I developed a simple tool based on Riess’s and Rosenberg’s ideas. I use it for strategic and creative workshops. I will talk about this tool by example, and at the end of the article, you will find a link to a free template for this tool. It is not the tool for decision-making. But you and your team can receive many valuable insights into your customers. It is a good solution for idea generation. It is for creative use, not for analysis.
This method lets you vividly imagine your typical customer psychology, motives, fears, superstitions, and beliefs. But you need to do your homework and undertake preparatory work. I usually ask the teams I work with to conduct as many customer interviews as possible before we start using this tool. All the team members need to visit several customers and talk to them about their life and work routines.
This tool is only a form, and the possible outcome depends on the content you put in. If the content is wrong or incomplete, you will find yourself in a situation that analysts call “garbage in — garbage out.” Try learning about your customers as much as possible before using these forms.
Let’s imagine that your company sells spare parts for excavators. And, say, you sell them to four different types of clients — small, average, and large enterprises (local and international). In any company, several employees take part in the decision-making process. So, first, we must define whom we will concentrate on in our work.
To identify core decision-makers, I use the so-called stakeholder map. This is a tool used in design thinking. It looks like a target.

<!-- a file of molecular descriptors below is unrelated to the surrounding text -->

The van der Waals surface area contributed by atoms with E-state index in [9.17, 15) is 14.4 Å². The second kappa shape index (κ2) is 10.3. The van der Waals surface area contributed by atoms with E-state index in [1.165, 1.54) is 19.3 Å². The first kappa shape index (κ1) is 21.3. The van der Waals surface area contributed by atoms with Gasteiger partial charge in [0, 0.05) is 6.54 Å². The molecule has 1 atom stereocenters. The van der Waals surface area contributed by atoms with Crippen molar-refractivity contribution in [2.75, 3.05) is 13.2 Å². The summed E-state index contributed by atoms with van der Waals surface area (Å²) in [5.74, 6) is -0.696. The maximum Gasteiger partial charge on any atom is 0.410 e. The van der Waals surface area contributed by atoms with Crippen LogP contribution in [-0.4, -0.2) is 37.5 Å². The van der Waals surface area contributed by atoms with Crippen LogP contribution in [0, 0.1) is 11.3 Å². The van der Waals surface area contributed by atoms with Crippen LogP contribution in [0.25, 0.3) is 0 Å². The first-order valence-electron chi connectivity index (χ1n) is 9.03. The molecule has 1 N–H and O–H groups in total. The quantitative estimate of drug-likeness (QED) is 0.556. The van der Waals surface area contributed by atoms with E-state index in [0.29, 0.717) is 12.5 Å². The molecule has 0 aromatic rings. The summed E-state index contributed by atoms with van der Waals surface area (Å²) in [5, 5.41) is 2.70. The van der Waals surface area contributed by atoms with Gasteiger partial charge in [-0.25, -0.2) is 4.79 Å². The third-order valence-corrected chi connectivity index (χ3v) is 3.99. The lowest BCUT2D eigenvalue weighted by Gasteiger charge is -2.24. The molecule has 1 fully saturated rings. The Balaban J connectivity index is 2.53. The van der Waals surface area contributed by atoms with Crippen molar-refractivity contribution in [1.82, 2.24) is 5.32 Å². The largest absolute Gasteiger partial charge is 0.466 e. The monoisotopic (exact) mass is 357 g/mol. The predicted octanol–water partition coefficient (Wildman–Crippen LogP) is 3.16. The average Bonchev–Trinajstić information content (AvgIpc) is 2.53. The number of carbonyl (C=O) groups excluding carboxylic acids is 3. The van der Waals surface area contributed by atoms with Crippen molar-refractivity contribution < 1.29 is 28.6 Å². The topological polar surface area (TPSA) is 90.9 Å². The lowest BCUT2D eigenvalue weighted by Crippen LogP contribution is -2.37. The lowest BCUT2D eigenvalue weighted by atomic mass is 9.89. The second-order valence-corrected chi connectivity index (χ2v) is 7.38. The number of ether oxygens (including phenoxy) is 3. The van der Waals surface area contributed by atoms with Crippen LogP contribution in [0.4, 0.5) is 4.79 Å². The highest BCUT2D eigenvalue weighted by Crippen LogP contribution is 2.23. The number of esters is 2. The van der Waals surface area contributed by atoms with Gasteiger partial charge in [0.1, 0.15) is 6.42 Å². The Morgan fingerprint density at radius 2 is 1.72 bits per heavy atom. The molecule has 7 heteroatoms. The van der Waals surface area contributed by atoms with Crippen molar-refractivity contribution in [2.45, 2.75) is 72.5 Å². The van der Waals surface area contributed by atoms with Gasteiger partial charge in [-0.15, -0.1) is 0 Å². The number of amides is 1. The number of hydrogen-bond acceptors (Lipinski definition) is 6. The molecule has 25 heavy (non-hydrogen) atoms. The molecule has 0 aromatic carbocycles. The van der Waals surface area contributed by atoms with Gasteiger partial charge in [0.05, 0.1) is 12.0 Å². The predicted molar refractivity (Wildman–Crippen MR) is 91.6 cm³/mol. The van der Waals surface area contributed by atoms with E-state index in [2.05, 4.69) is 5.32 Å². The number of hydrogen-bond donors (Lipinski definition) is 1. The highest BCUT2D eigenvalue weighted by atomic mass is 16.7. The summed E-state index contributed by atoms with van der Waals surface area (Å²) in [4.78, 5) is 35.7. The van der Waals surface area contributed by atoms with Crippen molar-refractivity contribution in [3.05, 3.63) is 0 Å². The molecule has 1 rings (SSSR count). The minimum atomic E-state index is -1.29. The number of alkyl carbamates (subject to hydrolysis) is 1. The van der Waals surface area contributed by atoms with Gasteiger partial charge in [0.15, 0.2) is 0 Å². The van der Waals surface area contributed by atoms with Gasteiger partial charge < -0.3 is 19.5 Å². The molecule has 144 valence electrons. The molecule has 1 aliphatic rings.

I divided this target into four sectors, each for one customer segment. Then I used yellow cards to spread all the decision-makers across the sector. The more a stakeholder influences purchasing decisions, the closer their card is to the circle’s center.
The target in the picture is only an example; it is not a real-life case.
For instance, in small companies, a CEO is the one who has the last word when it comes to spare parts procurement. But in large international enterprises, CEOs are too far from this process, so I didn’t even mention them.
How to use the target?
1. Use the template by the link at the end of the article
2. Divide your target into as many parts as you have customer segments. Use two or three targets if necessary
3. Use the yellow cards on the left side of the template. Write job titles on the cards and put them on the target
4. Involve your team in the discussion
5. Ensure your final target corresponds to the actual situation in the companies buying your spare parts.
You may have many customer segments. Moreover, inside these segments may be different firms with distinct business processes. You don’t need to research them all. Instead, focus on the most typical cases.
In the second part, we will concentrate only on stakeholders you put in the first circle of the target –core decision makers.
Follow the steps:
1. Create an imaginary person like one of the core decision-makers. Refrain from using real persons, your customers, for this exercise. First, it seems unethical. Second, it can lead you astray. Instead, create a fictitious character with much in common with the typical stakeholders. If your key customers are too different, develop several characters for each market segment.
2. Give this character the fictitious name, age, and job title.
3. Use the table at the link.
The table consists of unfinished sentences describing this person’s features. Try to finish as many assertions as possible. It will make your character’s portrait vivid and plausible.
Please don’t forget about some crucial aspects of this work:
- It is an exercise for teamwork, don’t do it alone.
- It is a creative tool. It doesn’t aim to create portraits of all your direct customers. Several vivid examples will be enough. You will derive valuable insights into your clients and generate many new ideas. Use them for strategy and product development.